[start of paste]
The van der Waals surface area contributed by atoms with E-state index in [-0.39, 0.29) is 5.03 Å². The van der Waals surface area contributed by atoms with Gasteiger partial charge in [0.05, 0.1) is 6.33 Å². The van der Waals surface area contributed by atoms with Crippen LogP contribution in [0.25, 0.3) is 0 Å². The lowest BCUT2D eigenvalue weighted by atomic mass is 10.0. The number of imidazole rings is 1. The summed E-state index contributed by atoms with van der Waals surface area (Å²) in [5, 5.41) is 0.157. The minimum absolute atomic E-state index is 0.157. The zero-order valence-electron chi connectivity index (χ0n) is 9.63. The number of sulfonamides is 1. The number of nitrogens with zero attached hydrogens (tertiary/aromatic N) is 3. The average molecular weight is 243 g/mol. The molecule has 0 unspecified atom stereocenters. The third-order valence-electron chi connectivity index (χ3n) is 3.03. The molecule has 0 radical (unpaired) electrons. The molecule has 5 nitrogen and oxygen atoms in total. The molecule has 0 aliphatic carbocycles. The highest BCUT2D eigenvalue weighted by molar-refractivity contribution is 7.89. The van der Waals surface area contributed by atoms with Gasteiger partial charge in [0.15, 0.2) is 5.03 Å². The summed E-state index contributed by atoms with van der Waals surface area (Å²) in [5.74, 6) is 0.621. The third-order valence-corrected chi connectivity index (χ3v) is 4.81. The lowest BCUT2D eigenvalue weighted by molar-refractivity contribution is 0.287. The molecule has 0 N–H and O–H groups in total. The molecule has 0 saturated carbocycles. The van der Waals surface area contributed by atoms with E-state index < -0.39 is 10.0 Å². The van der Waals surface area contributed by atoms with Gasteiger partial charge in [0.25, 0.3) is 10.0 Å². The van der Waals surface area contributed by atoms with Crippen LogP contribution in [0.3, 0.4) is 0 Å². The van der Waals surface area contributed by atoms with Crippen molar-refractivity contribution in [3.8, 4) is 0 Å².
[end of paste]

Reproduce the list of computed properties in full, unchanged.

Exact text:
The van der Waals surface area contributed by atoms with E-state index in [-0.39, 0.29) is 5.03 Å². The van der Waals surface area contributed by atoms with Gasteiger partial charge in [0.05, 0.1) is 6.33 Å². The van der Waals surface area contributed by atoms with Crippen LogP contribution in [0.25, 0.3) is 0 Å². The lowest BCUT2D eigenvalue weighted by atomic mass is 10.0. The number of imidazole rings is 1. The summed E-state index contributed by atoms with van der Waals surface area (Å²) in [5, 5.41) is 0.157. The minimum absolute atomic E-state index is 0.157. The zero-order valence-electron chi connectivity index (χ0n) is 9.63. The number of sulfonamides is 1. The number of nitrogens with zero attached hydrogens (tertiary/aromatic N) is 3. The average molecular weight is 243 g/mol. The molecule has 0 unspecified atom stereocenters. The third-order valence-electron chi connectivity index (χ3n) is 3.03. The molecule has 0 radical (unpaired) electrons. The molecule has 5 nitrogen and oxygen atoms in total. The molecule has 0 aliphatic carbocycles. The highest BCUT2D eigenvalue weighted by molar-refractivity contribution is 7.89. The van der Waals surface area contributed by atoms with Gasteiger partial charge in [0.15, 0.2) is 5.03 Å². The summed E-state index contributed by atoms with van der Waals surface area (Å²) in [5.74, 6) is 0.621. The third-order valence-corrected chi connectivity index (χ3v) is 4.81. The lowest BCUT2D eigenvalue weighted by molar-refractivity contribution is 0.287. The molecule has 0 N–H and O–H groups in total. The molecule has 0 saturated carbocycles. The van der Waals surface area contributed by atoms with E-state index < -0.39 is 10.0 Å². The van der Waals surface area contributed by atoms with Gasteiger partial charge in [0.25, 0.3) is 10.0 Å². The van der Waals surface area contributed by atoms with Crippen LogP contribution in [0.3, 0.4) is 0 Å². The van der Waals surface area contributed by atoms with Crippen molar-refractivity contribution in [3.8, 4) is 0 Å².